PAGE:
Oh boy, Cavs confuse us (in a good way) again
Random stuff from the Cavaliers' 114-104 road shocker over the mighty Oklahoma City Thunder:
-- Even in victory, the Cavs can be maddening. No, I don't really mean that. But seriously. I just don't get how you lose to Washington and Toronto at home, then go on the road and knock off a rested Thunder team that's a true title contender. There was a time when I thought I knew something about basketball.
-- I will say this: The Cavs are really good when they score at least 109. It's happened 15 times, and the Cavs have won 12 (including eight straight). Move the ball and move your bodies, and most of all, make those jumpers.
-- The Thunder are a soft defensive team, especially without center Kendrick Perkins. He's missed three games and OKC has lost all three (at home). But give the Cavs credit, because in case you forgot, this one came without the injured Dion Waiters, Anderson Varejao and C.J. Miles.
-- Here's something else that may or may not matter, but is a fact nonetheless: The Cavs are 7-3 since David Griffin took over as acting GM.
-- Naturally, my past three columns have been about the Cavs' lack of offensive sets. Naturally, the Cavs suffered through another third-quarter lull. Naturally, they won, anyway. But I still say there's too much work going into scoring, too much going on from the perimeter, to win consistently.
-- OK, that's my last less-than-positive thought for the night. I'll let the Cavs and their fans enjoy this. As I've said a million times, if the Cavs can finish a little over .500 the rest of the way, they'll be in the playoff race until the end. I don't get how, at 23-36, that could possibly be the case - but it is.
-- I say this with a certain degree of confidence because Atlanta is freefalling after losing Al Horford for the season, and more recently, All-Star forward Paul Millsap for several games. The Hawks gave up 115 in a loss to the Celtics on Wednesday, and have dropped nine of 10. Next up: A five-game West Coast trip. As of this moment, the Hawks are 26-31, in the eighth playoff spot, and four games ahead of the Cavs.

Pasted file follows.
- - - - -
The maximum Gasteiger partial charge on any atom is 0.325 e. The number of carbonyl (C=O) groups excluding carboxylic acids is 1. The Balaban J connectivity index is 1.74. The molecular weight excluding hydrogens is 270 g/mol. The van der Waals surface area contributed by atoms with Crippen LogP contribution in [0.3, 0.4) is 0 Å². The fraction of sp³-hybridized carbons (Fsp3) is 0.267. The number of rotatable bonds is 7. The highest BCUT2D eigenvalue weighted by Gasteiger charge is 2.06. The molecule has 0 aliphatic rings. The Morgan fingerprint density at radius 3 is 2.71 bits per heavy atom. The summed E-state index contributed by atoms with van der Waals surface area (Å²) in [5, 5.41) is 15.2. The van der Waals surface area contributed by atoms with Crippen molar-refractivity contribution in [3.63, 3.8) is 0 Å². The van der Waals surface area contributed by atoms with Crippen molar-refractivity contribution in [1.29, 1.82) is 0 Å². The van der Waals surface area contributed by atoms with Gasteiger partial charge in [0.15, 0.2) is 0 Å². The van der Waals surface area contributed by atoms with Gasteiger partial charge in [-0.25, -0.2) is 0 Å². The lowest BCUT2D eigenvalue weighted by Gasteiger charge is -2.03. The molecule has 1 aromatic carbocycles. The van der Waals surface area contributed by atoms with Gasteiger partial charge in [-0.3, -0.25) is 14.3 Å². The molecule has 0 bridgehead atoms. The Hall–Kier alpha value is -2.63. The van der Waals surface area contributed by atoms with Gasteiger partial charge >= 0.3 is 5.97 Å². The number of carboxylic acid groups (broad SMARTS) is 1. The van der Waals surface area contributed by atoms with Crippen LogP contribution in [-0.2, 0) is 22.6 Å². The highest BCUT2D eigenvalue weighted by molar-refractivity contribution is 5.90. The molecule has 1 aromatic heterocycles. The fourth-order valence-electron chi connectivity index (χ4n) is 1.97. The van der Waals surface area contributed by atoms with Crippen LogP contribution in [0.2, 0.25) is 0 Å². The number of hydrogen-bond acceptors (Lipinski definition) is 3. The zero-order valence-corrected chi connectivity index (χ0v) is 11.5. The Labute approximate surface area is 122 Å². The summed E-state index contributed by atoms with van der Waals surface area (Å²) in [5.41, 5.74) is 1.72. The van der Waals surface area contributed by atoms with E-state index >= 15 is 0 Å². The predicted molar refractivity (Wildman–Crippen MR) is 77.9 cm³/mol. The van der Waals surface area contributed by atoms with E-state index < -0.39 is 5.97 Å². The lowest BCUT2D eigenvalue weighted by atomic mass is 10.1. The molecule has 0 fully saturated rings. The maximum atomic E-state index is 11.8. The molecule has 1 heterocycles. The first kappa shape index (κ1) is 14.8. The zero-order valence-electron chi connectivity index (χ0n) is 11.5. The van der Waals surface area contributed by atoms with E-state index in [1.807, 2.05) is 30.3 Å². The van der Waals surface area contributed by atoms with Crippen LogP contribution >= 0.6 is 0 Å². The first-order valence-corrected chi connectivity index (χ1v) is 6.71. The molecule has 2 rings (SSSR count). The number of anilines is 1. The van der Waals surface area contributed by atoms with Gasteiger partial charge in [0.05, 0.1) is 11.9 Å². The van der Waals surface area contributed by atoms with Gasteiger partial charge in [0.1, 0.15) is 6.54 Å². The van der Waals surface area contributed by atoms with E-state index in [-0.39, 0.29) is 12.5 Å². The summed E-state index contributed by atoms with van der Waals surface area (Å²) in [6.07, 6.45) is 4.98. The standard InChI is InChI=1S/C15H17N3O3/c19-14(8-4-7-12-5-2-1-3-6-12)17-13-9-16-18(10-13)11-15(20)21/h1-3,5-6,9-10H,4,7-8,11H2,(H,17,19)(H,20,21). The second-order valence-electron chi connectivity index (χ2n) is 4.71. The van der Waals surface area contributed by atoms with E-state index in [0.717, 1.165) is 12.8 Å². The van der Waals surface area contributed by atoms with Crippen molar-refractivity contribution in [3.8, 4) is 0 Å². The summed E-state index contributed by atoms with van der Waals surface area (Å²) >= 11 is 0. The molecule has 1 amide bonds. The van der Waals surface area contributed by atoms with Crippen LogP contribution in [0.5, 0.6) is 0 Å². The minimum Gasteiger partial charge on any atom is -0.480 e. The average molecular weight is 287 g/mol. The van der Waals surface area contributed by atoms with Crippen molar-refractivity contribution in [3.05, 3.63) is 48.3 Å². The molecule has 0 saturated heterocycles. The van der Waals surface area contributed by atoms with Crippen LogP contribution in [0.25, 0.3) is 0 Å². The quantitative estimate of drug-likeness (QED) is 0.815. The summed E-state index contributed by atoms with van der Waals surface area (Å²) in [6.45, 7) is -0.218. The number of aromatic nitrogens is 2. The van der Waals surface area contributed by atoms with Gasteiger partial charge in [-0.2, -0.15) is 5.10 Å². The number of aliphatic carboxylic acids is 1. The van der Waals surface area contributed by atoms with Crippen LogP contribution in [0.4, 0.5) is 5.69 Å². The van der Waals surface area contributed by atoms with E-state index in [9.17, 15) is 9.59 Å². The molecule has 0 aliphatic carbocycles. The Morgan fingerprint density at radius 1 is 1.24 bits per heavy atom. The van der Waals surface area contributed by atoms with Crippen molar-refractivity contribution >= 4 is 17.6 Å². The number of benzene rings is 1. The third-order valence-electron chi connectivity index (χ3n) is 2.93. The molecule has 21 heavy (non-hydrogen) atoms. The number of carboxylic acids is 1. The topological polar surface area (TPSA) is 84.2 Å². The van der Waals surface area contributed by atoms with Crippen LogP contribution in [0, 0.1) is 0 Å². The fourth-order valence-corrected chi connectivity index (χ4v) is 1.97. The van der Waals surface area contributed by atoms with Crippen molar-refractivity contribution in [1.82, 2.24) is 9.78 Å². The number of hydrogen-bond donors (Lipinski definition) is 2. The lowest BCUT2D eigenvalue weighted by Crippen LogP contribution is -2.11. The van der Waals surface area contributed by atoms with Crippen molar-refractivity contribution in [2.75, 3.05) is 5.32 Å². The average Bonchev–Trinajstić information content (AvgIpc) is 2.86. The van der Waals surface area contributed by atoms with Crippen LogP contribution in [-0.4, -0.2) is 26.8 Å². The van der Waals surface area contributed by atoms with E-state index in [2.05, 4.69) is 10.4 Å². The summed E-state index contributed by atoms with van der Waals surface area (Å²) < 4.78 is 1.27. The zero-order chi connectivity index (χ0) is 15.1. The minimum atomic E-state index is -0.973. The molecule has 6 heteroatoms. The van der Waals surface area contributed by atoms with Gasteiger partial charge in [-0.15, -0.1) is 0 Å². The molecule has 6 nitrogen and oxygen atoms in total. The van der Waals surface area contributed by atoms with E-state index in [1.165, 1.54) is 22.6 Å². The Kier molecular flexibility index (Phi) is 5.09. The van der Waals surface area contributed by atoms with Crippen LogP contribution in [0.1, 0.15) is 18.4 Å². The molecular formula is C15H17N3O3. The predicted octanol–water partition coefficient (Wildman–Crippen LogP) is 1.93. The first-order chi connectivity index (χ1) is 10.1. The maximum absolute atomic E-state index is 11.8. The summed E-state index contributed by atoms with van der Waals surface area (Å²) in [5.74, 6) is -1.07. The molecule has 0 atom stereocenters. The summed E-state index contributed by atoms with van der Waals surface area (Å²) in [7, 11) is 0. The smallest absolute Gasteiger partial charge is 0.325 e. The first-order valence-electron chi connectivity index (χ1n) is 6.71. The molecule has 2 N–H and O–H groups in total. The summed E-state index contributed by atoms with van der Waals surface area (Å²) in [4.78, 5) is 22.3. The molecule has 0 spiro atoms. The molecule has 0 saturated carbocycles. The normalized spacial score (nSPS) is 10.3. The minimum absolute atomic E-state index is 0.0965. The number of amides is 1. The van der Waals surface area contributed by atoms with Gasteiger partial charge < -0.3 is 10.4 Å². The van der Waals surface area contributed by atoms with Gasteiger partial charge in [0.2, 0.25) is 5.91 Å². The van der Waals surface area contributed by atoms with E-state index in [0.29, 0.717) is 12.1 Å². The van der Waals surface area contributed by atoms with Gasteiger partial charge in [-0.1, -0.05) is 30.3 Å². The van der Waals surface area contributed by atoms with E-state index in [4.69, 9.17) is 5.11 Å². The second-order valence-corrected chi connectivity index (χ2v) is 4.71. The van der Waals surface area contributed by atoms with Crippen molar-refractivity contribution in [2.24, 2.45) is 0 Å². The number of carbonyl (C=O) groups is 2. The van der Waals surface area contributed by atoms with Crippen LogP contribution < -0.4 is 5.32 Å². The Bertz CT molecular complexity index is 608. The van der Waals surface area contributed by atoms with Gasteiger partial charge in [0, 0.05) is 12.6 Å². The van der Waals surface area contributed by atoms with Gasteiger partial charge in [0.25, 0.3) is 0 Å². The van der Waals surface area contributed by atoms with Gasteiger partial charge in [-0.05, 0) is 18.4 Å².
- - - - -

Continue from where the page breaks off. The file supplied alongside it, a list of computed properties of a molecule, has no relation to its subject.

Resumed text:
-- Wednesday's surprise was also the Cavs' first victory (in four tries) since acquiring Spencer Hawes in last week's trade with Philadelphia. Hawes has been aggressive and productive in each, topping it off with a 19-point, seven-rebound performance vs. the Thunder.
-- As expected, Hawes gives the Cavs a dynamic offered by none of the other big men, as Hawes can open the offense with 3-point range. Yet he's also fairly rugged underneath. It could be a lot of fun once Varejao returns.
-- I know everyone talks about Kyrie Irving all the time, and I know some fans grew frustrated with him earlier this season. But I can't get enough of the guy. When the 14-year old fan in me comes out, he's my favorite player. As an (allegedly) impartial journalist, I still secretly root for him. He gave us all a lot to root for Wednesday, scoring 31 on 10-of-19 shooting and again passing for nine assists. When the kid is hot, look out.
-- Jarrett Jack (21 points) also played one of his top two or three games of the year. Admittedly, I have little faith in him. Admittedly, I blame Mike Brown's offense. Admittedly, I need to give Jack and Brown and this whole team the rest of the season before making overly harsh judgments. I probably wouldn't have admitted any of that if the Cavs had lost again. Not sure why I added that. Guess I just have this horrible habit of being honest.
-- Meanwhile, the Thunder seemed content to stand outside and fire up (usually contested) jumpers themselves. Kevin Durant went for 28 points, 10 rebounds and nine assists, but everyone else on his team, sans Russell Westbrook (24 points, nine assists), just sort of stood there and watched.
-- OK, so here we are again: We have no real idea what to make of the Cavs. We can blame the Cavs for that, by the way. Twenty-three games to go. Buckle up, kids.